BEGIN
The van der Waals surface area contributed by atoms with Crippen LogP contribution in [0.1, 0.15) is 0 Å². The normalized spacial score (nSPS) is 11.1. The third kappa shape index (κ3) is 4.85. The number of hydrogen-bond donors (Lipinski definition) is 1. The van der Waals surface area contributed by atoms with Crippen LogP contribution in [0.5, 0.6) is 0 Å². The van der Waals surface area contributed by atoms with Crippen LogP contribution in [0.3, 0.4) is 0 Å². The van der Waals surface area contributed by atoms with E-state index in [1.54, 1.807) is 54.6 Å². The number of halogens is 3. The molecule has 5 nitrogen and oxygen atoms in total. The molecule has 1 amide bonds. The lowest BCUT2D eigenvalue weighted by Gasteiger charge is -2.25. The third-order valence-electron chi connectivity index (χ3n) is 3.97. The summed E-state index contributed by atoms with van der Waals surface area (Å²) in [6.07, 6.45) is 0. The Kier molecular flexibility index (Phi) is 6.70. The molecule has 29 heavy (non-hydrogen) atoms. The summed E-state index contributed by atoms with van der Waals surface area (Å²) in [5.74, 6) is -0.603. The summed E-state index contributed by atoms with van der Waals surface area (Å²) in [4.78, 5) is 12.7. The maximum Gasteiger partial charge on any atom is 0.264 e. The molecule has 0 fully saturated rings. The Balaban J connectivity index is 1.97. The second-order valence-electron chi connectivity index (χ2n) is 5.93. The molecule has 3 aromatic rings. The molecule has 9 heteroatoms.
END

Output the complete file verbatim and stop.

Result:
The van der Waals surface area contributed by atoms with Crippen LogP contribution in [0.1, 0.15) is 0 Å². The normalized spacial score (nSPS) is 11.1. The third kappa shape index (κ3) is 4.85. The number of hydrogen-bond donors (Lipinski definition) is 1. The van der Waals surface area contributed by atoms with Crippen LogP contribution in [0.5, 0.6) is 0 Å². The van der Waals surface area contributed by atoms with Crippen LogP contribution in [0.3, 0.4) is 0 Å². The van der Waals surface area contributed by atoms with E-state index in [1.54, 1.807) is 54.6 Å². The number of halogens is 3. The molecule has 5 nitrogen and oxygen atoms in total. The molecule has 1 amide bonds. The lowest BCUT2D eigenvalue weighted by Gasteiger charge is -2.25. The third-order valence-electron chi connectivity index (χ3n) is 3.97. The summed E-state index contributed by atoms with van der Waals surface area (Å²) in [6.07, 6.45) is 0. The Kier molecular flexibility index (Phi) is 6.70. The molecule has 29 heavy (non-hydrogen) atoms. The summed E-state index contributed by atoms with van der Waals surface area (Å²) in [5.74, 6) is -0.603. The summed E-state index contributed by atoms with van der Waals surface area (Å²) in [4.78, 5) is 12.7. The maximum Gasteiger partial charge on any atom is 0.264 e. The molecule has 0 fully saturated rings. The Balaban J connectivity index is 1.97. The second-order valence-electron chi connectivity index (χ2n) is 5.93. The molecule has 3 aromatic rings. The molecule has 9 heteroatoms.